246032 Guidelines for children's work in agriculture

Tuesday, November 1, 2011: 10:45 AM

Barbara Marlenga, PhD , National Children's Center for Rural and Agricultural Health and Safety, Marshfield Clinic Research Foundation, Marshfield, WI
Barbara C. Lee, PhD , National Children's Center for Rural and Agricultural Health and Safety, Marshfield Clinic Research Foundation, Marshfield, WI
William Pickett, PhD , Department of Community Health and Epidemiology, Queen's University, Kingston, ON, Canada
Background and Objectives: The North American Guidelines for Children's Agricultural Tasks (NAGCAT) are a safety resource to assist farm parents in assigning developmentally appropriate work for their children aged 7-16 years. NAGCAT were released in 1999 and since that time a growing body of scientific evidence has accumulated. This paper will assess programmatic and scientific evidence regarding NAGCAT and provide recommendations for research, policy, and programs for the next 10 years.

Methods: Programmatic evidence is being gathered from agricultural safety practitioners and a comprehensive synthesis of the peer-reviewed literature is being conducted.

Results: The NAGCAT resource has been used and modified in the U.S., Canada, Scandinavia, Australia, and the Philippines. More recently, at the request of agricultural employers, a version of NAGCAT were produced that included U.S. child labor regulations and employers' responsibilities. Research results reveal parents' use of NAGCAT improves if dissemination is accompanied by a farm visit from a safety specialist or if child development principles are provided along with the guidelines. In a review of injury cases, 70% to 80% of the most serious work-related injuries could have been prevented if NAGCAT had been applied. Anthropometric and ergonomic analyses of children's physical ability to operate tractors provide empirical evidence to support a higher age limit for tractor operations, higher than the ages currently recommended in NAGCAT.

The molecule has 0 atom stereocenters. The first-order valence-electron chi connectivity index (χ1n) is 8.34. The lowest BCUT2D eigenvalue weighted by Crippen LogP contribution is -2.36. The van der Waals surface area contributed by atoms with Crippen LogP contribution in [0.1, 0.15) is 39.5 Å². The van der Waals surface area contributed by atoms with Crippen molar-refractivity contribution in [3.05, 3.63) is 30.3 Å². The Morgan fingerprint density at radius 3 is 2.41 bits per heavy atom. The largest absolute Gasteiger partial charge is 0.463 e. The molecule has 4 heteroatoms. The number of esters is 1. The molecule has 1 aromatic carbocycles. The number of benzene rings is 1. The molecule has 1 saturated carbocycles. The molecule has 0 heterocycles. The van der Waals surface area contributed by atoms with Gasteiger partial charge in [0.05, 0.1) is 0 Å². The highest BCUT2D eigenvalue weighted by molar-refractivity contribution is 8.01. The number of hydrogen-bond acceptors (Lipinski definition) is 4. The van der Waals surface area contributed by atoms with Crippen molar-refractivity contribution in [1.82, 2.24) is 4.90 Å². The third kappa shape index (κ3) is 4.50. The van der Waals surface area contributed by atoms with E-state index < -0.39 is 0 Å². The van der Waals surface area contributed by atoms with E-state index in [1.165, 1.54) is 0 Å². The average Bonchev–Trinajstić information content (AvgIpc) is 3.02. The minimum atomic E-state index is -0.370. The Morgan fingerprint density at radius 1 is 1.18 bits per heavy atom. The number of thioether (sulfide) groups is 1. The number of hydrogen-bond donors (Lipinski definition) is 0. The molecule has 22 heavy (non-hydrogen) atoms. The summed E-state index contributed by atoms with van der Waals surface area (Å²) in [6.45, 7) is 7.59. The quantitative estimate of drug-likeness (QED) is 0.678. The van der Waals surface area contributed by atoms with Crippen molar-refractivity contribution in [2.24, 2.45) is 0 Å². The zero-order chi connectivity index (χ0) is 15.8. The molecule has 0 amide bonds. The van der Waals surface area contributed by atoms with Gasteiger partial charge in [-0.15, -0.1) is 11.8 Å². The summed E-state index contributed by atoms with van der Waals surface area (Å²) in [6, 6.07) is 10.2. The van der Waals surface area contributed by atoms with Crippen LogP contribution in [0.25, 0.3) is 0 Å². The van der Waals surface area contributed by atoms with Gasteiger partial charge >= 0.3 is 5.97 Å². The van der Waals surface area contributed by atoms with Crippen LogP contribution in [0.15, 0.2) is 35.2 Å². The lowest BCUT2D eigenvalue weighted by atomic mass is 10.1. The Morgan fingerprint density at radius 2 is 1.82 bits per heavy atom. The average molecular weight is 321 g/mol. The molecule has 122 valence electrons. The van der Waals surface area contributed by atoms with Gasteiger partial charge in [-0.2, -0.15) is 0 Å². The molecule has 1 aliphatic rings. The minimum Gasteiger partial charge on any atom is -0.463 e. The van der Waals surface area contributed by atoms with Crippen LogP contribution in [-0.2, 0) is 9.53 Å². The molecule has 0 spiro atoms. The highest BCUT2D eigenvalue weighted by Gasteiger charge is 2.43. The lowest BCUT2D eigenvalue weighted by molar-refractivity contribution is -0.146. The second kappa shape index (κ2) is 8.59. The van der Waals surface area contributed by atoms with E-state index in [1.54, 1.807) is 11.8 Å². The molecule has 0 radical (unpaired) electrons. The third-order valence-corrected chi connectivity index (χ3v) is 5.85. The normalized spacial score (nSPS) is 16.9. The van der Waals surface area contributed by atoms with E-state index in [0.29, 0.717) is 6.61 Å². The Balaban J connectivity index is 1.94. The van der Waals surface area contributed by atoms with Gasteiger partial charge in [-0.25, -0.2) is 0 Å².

Conclusion: Future priorities include the need to update the tractor operations guidelines in order to optimize the potential effectiveness of NAGCAT for preventing agricultural work-related injuries to children.

Learning Areas:
Implementation of health education strategies, interventions and programs
Occupational health and safety
Social and behavioral sciences

Learning Objectives:
1) Describe applications of the North American Guidelines for Children’s Agricultural Tasks (NAGCAT) and their evolution since 1999. 2) Assess scientific evidence regarding the efficacy and utility of the NAGCAT resource.

Keywords: Occupational Safety, Youth at Work

Presenting author's disclosure statement:

Qualified on the content I am responsible for because: I am qualified to present because I have an established research program in childhood agricultural injury prevention and have conducted research examining both the content and dissemination strategies for the North American Guidelines for Children's Agricultural Tasks.
Any relevant financial relationships? No

I agree to comply with the American Public Health Association Conflict of Interest and Commercial Support Guidelines, and to disclose to the participants any off-label or experimental uses of a commercial product or service discussed in my presentation.